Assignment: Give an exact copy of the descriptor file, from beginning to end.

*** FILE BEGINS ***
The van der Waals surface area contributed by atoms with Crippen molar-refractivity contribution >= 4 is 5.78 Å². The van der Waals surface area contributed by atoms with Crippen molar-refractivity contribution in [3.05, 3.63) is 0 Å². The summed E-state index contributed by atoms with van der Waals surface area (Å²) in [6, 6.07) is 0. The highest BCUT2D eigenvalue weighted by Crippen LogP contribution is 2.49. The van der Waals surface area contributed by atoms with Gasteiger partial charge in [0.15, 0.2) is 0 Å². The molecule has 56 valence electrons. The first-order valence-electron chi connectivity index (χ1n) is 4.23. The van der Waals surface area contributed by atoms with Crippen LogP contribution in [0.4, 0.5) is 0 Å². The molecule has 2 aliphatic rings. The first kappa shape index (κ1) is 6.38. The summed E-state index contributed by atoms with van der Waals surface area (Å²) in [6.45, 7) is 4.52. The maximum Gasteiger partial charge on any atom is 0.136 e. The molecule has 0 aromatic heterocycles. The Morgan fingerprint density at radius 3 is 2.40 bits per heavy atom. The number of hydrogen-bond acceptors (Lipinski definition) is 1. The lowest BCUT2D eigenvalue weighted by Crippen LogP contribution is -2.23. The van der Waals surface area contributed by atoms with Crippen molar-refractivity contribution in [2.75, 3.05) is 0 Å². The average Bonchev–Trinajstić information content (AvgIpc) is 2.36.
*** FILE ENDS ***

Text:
The van der Waals surface area contributed by atoms with Crippen molar-refractivity contribution >= 4 is 5.78 Å². The van der Waals surface area contributed by atoms with Crippen molar-refractivity contribution in [3.05, 3.63) is 0 Å². The summed E-state index contributed by atoms with van der Waals surface area (Å²) in [6, 6.07) is 0. The highest BCUT2D eigenvalue weighted by Crippen LogP contribution is 2.49. The van der Waals surface area contributed by atoms with Gasteiger partial charge in [0.15, 0.2) is 0 Å². The molecule has 56 valence electrons. The first-order valence-electron chi connectivity index (χ1n) is 4.23. The van der Waals surface area contributed by atoms with Crippen LogP contribution in [0.4, 0.5) is 0 Å². The molecule has 2 aliphatic rings. The first kappa shape index (κ1) is 6.38. The summed E-state index contributed by atoms with van der Waals surface area (Å²) in [6.45, 7) is 4.52. The maximum Gasteiger partial charge on any atom is 0.136 e. The molecule has 0 aromatic heterocycles. The Morgan fingerprint density at radius 3 is 2.40 bits per heavy atom. The number of hydrogen-bond acceptors (Lipinski definition) is 1. The lowest BCUT2D eigenvalue weighted by Crippen LogP contribution is -2.23. The van der Waals surface area contributed by atoms with Crippen molar-refractivity contribution in [2.75, 3.05) is 0 Å². The average Bonchev–Trinajstić information content (AvgIpc) is 2.36.